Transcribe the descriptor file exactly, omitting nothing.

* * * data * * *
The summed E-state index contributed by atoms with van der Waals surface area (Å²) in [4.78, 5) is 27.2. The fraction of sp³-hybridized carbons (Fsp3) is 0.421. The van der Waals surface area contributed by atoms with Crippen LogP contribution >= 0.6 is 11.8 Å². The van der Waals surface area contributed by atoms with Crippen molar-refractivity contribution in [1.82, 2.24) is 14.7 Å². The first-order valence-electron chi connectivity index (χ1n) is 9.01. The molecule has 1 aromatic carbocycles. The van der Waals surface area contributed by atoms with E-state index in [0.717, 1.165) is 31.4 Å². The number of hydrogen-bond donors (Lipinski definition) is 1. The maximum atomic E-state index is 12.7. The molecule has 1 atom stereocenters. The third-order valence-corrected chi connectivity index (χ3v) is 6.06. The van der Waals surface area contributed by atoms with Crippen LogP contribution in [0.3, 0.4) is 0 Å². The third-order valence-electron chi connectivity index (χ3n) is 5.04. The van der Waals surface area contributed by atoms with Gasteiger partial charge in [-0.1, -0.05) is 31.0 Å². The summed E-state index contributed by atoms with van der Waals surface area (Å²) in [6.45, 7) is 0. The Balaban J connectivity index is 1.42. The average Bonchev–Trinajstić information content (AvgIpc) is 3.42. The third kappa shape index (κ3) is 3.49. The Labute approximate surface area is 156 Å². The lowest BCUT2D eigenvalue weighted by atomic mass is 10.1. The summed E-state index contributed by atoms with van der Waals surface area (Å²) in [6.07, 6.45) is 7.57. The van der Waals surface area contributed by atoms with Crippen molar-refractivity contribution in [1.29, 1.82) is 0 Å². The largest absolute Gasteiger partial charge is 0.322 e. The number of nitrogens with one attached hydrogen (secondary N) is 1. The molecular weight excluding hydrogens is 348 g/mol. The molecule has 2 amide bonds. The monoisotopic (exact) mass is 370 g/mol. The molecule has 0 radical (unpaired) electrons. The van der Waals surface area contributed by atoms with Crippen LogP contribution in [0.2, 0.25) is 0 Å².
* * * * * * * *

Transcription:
The summed E-state index contributed by atoms with van der Waals surface area (Å²) in [4.78, 5) is 27.2. The fraction of sp³-hybridized carbons (Fsp3) is 0.421. The van der Waals surface area contributed by atoms with Crippen LogP contribution >= 0.6 is 11.8 Å². The van der Waals surface area contributed by atoms with Crippen molar-refractivity contribution in [1.82, 2.24) is 14.7 Å². The first-order valence-electron chi connectivity index (χ1n) is 9.01. The molecule has 1 aromatic carbocycles. The van der Waals surface area contributed by atoms with E-state index in [0.717, 1.165) is 31.4 Å². The number of hydrogen-bond donors (Lipinski definition) is 1. The maximum atomic E-state index is 12.7. The molecule has 1 atom stereocenters. The third-order valence-corrected chi connectivity index (χ3v) is 6.06. The van der Waals surface area contributed by atoms with Crippen LogP contribution in [0.3, 0.4) is 0 Å². The third-order valence-electron chi connectivity index (χ3n) is 5.04. The van der Waals surface area contributed by atoms with Gasteiger partial charge in [-0.1, -0.05) is 31.0 Å². The summed E-state index contributed by atoms with van der Waals surface area (Å²) in [6.45, 7) is 0. The Balaban J connectivity index is 1.42. The average Bonchev–Trinajstić information content (AvgIpc) is 3.42. The third kappa shape index (κ3) is 3.49. The Labute approximate surface area is 156 Å². The lowest BCUT2D eigenvalue weighted by atomic mass is 10.1. The summed E-state index contributed by atoms with van der Waals surface area (Å²) in [6.07, 6.45) is 7.57. The van der Waals surface area contributed by atoms with Crippen molar-refractivity contribution in [1.29, 1.82) is 0 Å². The largest absolute Gasteiger partial charge is 0.322 e. The number of nitrogens with one attached hydrogen (secondary N) is 1. The molecular weight excluding hydrogens is 348 g/mol. The molecule has 2 amide bonds. The monoisotopic (exact) mass is 370 g/mol. The molecule has 0 radical (unpaired) electrons. The van der Waals surface area contributed by atoms with Crippen LogP contribution in [0.2, 0.25) is 0 Å².